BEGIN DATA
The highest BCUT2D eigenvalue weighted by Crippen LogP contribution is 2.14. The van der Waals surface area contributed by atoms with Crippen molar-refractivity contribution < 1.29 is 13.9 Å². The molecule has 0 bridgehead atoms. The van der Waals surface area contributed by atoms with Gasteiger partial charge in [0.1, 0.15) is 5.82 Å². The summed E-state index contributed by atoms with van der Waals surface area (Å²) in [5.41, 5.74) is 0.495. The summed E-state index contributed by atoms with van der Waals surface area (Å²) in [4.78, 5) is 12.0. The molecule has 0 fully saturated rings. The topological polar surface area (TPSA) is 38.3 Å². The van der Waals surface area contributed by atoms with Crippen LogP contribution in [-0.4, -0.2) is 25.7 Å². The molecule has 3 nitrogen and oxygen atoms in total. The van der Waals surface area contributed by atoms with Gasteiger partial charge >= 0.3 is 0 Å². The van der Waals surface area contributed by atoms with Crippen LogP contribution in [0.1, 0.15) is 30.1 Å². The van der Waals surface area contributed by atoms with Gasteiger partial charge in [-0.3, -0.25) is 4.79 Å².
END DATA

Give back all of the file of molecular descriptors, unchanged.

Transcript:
The highest BCUT2D eigenvalue weighted by Crippen LogP contribution is 2.14. The van der Waals surface area contributed by atoms with Crippen molar-refractivity contribution < 1.29 is 13.9 Å². The molecule has 0 bridgehead atoms. The van der Waals surface area contributed by atoms with Gasteiger partial charge in [0.1, 0.15) is 5.82 Å². The summed E-state index contributed by atoms with van der Waals surface area (Å²) in [5.41, 5.74) is 0.495. The summed E-state index contributed by atoms with van der Waals surface area (Å²) in [4.78, 5) is 12.0. The molecule has 0 fully saturated rings. The topological polar surface area (TPSA) is 38.3 Å². The van der Waals surface area contributed by atoms with Crippen LogP contribution in [-0.4, -0.2) is 25.7 Å². The molecule has 3 nitrogen and oxygen atoms in total. The van der Waals surface area contributed by atoms with Gasteiger partial charge >= 0.3 is 0 Å². The van der Waals surface area contributed by atoms with Crippen LogP contribution in [0.1, 0.15) is 30.1 Å². The van der Waals surface area contributed by atoms with Gasteiger partial charge in [-0.3, -0.25) is 4.79 Å².